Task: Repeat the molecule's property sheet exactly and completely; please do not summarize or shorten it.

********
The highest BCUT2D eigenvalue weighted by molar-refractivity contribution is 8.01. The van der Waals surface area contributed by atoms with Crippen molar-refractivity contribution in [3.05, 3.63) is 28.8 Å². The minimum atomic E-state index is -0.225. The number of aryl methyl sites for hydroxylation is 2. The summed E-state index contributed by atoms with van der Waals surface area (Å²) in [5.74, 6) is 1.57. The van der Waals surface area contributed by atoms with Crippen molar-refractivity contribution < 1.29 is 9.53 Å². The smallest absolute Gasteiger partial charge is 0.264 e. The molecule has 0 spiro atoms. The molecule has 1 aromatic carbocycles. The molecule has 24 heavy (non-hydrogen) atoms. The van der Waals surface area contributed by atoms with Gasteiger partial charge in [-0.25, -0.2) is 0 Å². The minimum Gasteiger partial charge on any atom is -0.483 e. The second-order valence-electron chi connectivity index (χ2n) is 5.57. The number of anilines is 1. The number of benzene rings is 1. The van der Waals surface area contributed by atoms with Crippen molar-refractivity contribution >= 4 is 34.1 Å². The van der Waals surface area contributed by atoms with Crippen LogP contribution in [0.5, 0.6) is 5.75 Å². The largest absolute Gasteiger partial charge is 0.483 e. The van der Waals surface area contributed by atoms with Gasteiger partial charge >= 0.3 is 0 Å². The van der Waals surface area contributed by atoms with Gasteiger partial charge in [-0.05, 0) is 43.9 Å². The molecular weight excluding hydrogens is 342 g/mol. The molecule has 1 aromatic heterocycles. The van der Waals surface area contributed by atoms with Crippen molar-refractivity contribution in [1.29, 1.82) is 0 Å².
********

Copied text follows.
The highest BCUT2D eigenvalue weighted by molar-refractivity contribution is 8.01. The van der Waals surface area contributed by atoms with Crippen molar-refractivity contribution in [3.05, 3.63) is 28.8 Å². The minimum atomic E-state index is -0.225. The number of aryl methyl sites for hydroxylation is 2. The summed E-state index contributed by atoms with van der Waals surface area (Å²) in [5.74, 6) is 1.57. The van der Waals surface area contributed by atoms with Crippen molar-refractivity contribution < 1.29 is 9.53 Å². The smallest absolute Gasteiger partial charge is 0.264 e. The molecule has 0 spiro atoms. The molecule has 1 aromatic carbocycles. The molecule has 24 heavy (non-hydrogen) atoms. The van der Waals surface area contributed by atoms with Gasteiger partial charge in [-0.25, -0.2) is 0 Å². The minimum Gasteiger partial charge on any atom is -0.483 e. The second-order valence-electron chi connectivity index (χ2n) is 5.57. The number of anilines is 1. The number of benzene rings is 1. The van der Waals surface area contributed by atoms with Crippen molar-refractivity contribution >= 4 is 34.1 Å². The van der Waals surface area contributed by atoms with Crippen LogP contribution in [0.5, 0.6) is 5.75 Å². The largest absolute Gasteiger partial charge is 0.483 e. The van der Waals surface area contributed by atoms with Gasteiger partial charge >= 0.3 is 0 Å². The van der Waals surface area contributed by atoms with Gasteiger partial charge in [-0.05, 0) is 43.9 Å². The molecular weight excluding hydrogens is 342 g/mol. The molecule has 1 aromatic heterocycles. The van der Waals surface area contributed by atoms with Crippen molar-refractivity contribution in [1.29, 1.82) is 0 Å².